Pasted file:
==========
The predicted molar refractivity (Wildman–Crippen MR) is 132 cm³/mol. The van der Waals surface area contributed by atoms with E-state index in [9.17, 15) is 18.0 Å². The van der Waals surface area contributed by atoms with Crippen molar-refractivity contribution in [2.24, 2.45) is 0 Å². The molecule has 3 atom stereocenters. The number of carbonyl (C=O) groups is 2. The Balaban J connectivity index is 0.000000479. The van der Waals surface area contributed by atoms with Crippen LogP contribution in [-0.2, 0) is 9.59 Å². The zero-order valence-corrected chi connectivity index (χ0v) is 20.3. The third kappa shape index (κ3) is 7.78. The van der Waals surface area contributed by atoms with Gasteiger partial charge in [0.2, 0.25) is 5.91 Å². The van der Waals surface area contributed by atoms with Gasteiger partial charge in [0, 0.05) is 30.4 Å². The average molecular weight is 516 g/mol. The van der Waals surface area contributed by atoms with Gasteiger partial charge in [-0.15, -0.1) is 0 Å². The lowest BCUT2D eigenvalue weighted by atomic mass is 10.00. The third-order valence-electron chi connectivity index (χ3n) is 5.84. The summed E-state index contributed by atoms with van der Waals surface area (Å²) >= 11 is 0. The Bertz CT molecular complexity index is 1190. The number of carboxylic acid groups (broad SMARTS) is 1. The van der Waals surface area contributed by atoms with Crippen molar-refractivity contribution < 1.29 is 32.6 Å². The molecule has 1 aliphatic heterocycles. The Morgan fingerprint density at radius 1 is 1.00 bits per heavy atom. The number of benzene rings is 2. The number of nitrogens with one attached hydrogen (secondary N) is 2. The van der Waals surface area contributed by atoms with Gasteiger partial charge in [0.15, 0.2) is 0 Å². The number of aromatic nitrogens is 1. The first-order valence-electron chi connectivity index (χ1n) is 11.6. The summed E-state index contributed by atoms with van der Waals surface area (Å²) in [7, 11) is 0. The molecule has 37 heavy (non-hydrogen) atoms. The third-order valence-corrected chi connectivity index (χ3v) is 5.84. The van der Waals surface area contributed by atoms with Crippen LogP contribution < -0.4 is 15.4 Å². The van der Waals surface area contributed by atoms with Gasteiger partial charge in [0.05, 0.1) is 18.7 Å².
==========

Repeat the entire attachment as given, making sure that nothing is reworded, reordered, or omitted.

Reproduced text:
The predicted molar refractivity (Wildman–Crippen MR) is 132 cm³/mol. The van der Waals surface area contributed by atoms with E-state index in [9.17, 15) is 18.0 Å². The van der Waals surface area contributed by atoms with Crippen molar-refractivity contribution in [2.24, 2.45) is 0 Å². The molecule has 3 atom stereocenters. The number of carbonyl (C=O) groups is 2. The Balaban J connectivity index is 0.000000479. The van der Waals surface area contributed by atoms with Crippen LogP contribution in [-0.2, 0) is 9.59 Å². The zero-order valence-corrected chi connectivity index (χ0v) is 20.3. The third kappa shape index (κ3) is 7.78. The van der Waals surface area contributed by atoms with Gasteiger partial charge in [0.2, 0.25) is 5.91 Å². The van der Waals surface area contributed by atoms with Gasteiger partial charge in [0, 0.05) is 30.4 Å². The average molecular weight is 516 g/mol. The van der Waals surface area contributed by atoms with Gasteiger partial charge in [-0.15, -0.1) is 0 Å². The lowest BCUT2D eigenvalue weighted by atomic mass is 10.00. The third-order valence-electron chi connectivity index (χ3n) is 5.84. The summed E-state index contributed by atoms with van der Waals surface area (Å²) >= 11 is 0. The Bertz CT molecular complexity index is 1190. The number of carboxylic acid groups (broad SMARTS) is 1. The van der Waals surface area contributed by atoms with Crippen molar-refractivity contribution < 1.29 is 32.6 Å². The molecule has 1 aliphatic heterocycles. The Morgan fingerprint density at radius 1 is 1.00 bits per heavy atom. The number of benzene rings is 2. The number of nitrogens with one attached hydrogen (secondary N) is 2. The van der Waals surface area contributed by atoms with Gasteiger partial charge in [0.15, 0.2) is 0 Å². The number of aromatic nitrogens is 1. The first-order valence-electron chi connectivity index (χ1n) is 11.6. The summed E-state index contributed by atoms with van der Waals surface area (Å²) in [7, 11) is 0. The molecule has 37 heavy (non-hydrogen) atoms. The third-order valence-corrected chi connectivity index (χ3v) is 5.84. The van der Waals surface area contributed by atoms with Crippen LogP contribution < -0.4 is 15.4 Å². The van der Waals surface area contributed by atoms with Gasteiger partial charge in [0.05, 0.1) is 18.7 Å².